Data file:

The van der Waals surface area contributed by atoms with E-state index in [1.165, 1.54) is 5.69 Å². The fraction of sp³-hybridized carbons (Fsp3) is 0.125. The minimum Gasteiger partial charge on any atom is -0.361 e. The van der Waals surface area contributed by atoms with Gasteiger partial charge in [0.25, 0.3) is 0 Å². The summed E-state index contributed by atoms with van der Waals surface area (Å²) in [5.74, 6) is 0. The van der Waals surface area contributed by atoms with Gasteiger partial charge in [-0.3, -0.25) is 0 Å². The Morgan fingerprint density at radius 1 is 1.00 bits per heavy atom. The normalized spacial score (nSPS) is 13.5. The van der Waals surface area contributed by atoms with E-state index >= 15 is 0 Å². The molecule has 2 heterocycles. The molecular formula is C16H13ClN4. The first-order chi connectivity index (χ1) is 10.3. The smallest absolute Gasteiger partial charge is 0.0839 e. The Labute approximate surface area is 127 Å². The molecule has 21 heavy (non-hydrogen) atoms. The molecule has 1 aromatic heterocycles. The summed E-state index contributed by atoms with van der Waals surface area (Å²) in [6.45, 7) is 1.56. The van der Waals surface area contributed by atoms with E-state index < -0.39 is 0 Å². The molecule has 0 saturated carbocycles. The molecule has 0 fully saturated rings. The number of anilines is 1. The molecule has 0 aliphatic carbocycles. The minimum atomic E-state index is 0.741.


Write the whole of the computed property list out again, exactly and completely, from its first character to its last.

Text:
The van der Waals surface area contributed by atoms with E-state index in [1.165, 1.54) is 5.69 Å². The fraction of sp³-hybridized carbons (Fsp3) is 0.125. The minimum Gasteiger partial charge on any atom is -0.361 e. The van der Waals surface area contributed by atoms with Gasteiger partial charge in [0.25, 0.3) is 0 Å². The summed E-state index contributed by atoms with van der Waals surface area (Å²) in [5.74, 6) is 0. The van der Waals surface area contributed by atoms with Gasteiger partial charge in [-0.3, -0.25) is 0 Å². The Morgan fingerprint density at radius 1 is 1.00 bits per heavy atom. The normalized spacial score (nSPS) is 13.5. The van der Waals surface area contributed by atoms with E-state index >= 15 is 0 Å². The molecule has 2 heterocycles. The molecular formula is C16H13ClN4. The first-order chi connectivity index (χ1) is 10.3. The smallest absolute Gasteiger partial charge is 0.0839 e. The Labute approximate surface area is 127 Å². The molecule has 21 heavy (non-hydrogen) atoms. The molecule has 1 aromatic heterocycles. The summed E-state index contributed by atoms with van der Waals surface area (Å²) in [6.45, 7) is 1.56. The van der Waals surface area contributed by atoms with E-state index < -0.39 is 0 Å². The molecule has 0 saturated carbocycles. The molecule has 0 fully saturated rings. The number of anilines is 1. The molecule has 0 aliphatic carbocycles. The minimum atomic E-state index is 0.741.